Lincoln, ostensibly talking to other Black characters, always sounds like Parker himself addressing clueless whites. Yet, by this point in time, even the most sheltered white person with anything less than willful and overt racist denial has been thoroughly exposed to the endless barrage of footage of police brutality and discrimination that has been so easily documented in the smartphone era. This makes all of Lincoln’s lectures, as well as the generally hectoring tone of the film’s dialogue and scenarios writ large, unbearably redundant. For their part, the other characters exist in a state between naivete and the precocious wisdom of bright youth, though this too backfires; touring Kajani’s room, Jordin gestures at a huge poster of Malcolm X and observes in his best Captain Obvious tone, “I see he was into Malcolm.”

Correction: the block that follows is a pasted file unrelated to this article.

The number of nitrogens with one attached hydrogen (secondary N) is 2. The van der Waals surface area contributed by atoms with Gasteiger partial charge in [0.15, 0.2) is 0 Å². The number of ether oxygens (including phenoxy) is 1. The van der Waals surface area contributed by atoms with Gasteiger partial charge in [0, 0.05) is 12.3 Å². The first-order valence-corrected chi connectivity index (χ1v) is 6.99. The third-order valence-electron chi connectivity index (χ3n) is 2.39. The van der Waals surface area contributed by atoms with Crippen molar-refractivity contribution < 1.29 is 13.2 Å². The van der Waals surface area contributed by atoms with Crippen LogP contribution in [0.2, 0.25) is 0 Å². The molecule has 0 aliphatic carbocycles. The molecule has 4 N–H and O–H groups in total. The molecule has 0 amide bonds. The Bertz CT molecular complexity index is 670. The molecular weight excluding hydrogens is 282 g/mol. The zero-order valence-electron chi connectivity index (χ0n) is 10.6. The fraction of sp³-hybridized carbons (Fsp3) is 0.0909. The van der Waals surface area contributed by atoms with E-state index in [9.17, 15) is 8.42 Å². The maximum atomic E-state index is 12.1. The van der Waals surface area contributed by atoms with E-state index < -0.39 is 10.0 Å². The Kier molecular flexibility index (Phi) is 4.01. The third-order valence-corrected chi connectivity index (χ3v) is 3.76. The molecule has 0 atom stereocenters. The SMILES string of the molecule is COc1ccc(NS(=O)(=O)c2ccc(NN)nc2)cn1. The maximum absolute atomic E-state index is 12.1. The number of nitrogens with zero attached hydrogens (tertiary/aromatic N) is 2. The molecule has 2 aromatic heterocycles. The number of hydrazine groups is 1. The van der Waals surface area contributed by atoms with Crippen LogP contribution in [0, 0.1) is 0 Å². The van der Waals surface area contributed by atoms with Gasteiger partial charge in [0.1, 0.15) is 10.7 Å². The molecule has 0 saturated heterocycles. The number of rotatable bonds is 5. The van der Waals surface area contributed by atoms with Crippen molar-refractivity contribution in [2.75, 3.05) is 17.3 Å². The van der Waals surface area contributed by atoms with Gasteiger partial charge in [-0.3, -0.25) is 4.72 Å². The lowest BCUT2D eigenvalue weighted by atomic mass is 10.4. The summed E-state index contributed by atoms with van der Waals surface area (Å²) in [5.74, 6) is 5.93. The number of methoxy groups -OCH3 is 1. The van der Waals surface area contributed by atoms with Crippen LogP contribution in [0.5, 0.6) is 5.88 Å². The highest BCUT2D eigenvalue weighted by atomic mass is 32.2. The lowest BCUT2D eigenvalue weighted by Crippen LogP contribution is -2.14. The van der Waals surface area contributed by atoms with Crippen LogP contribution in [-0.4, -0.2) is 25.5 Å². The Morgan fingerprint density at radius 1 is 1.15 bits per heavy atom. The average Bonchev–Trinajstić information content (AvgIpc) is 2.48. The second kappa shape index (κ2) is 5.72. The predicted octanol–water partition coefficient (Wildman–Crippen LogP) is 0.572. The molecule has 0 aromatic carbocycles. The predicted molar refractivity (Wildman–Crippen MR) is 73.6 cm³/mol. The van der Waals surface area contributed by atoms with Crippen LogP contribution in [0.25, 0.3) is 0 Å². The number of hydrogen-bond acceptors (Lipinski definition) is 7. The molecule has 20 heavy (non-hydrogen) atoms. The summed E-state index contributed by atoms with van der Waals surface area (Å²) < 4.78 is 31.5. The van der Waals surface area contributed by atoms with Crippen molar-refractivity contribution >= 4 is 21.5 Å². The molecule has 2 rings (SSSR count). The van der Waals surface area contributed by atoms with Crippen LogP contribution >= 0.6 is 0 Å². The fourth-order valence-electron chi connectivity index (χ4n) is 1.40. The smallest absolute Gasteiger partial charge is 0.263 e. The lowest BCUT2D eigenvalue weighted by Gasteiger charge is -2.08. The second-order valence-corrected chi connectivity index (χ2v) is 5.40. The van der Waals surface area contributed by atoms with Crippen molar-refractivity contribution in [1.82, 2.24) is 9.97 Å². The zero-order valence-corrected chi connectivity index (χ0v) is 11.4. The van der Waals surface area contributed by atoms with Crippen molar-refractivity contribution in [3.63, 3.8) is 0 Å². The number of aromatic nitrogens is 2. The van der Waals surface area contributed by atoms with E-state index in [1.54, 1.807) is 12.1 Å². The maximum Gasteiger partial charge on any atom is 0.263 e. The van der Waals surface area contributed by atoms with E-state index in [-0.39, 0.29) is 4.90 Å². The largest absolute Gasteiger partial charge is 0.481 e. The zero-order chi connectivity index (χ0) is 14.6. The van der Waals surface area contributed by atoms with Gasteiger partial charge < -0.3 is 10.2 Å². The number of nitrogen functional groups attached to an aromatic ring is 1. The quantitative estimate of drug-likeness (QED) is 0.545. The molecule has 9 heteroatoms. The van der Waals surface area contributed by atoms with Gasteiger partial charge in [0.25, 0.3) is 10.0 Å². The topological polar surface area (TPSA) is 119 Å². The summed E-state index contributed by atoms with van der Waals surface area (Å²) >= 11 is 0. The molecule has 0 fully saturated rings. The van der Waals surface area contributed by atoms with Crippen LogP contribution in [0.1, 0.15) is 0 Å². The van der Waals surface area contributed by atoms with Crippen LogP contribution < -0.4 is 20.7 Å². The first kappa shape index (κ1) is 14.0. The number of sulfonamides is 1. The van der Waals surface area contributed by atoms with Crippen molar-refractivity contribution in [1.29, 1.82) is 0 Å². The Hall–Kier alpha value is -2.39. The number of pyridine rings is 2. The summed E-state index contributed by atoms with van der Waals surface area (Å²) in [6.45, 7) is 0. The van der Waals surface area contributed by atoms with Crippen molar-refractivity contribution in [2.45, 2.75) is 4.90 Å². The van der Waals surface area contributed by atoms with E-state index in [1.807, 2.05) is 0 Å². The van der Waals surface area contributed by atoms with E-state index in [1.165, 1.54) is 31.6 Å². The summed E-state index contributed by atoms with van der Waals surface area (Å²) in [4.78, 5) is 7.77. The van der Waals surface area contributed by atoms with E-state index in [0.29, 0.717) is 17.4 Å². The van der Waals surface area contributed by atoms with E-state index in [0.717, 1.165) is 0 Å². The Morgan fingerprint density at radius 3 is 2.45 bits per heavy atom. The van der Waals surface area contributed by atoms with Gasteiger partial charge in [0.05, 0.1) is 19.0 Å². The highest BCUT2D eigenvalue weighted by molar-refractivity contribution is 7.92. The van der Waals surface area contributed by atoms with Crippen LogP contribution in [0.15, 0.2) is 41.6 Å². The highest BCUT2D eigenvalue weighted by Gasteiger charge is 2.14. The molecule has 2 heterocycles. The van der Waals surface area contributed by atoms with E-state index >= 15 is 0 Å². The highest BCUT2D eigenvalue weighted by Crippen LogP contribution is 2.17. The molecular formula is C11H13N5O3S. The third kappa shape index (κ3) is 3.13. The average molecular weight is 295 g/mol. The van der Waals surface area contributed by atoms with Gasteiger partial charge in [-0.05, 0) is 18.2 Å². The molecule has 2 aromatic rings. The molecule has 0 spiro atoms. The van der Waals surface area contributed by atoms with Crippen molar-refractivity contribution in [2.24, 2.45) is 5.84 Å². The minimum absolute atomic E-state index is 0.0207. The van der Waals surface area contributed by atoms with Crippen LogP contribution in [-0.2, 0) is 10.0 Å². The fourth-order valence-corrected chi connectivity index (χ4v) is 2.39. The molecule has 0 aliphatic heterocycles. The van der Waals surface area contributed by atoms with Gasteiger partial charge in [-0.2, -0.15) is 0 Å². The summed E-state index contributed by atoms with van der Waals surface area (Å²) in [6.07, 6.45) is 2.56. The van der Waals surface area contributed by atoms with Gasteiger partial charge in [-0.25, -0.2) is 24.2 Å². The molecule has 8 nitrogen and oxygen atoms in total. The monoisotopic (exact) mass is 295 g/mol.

Things take a turn for the truly absurd, though, when Lincoln one day rounds up the student filmmakers and takes them to a group of Black veterans who have decided to help Lincoln get justice in an unjust world by executing an armed takeover of the local police precinct to which the acquitted cops belong. This shatters the already threadbare, half-assed commitment to the idea of a fake doc, leaving the second half to awkwardly jump between the students’ footage and more objectively oriented images. Making matters worse, this putative action thriller almost immediately pivots to the true aim of the plot: Lincoln staging a mock trial for Officer Randall to get the day in court he never received when the policeman wasn’t charged.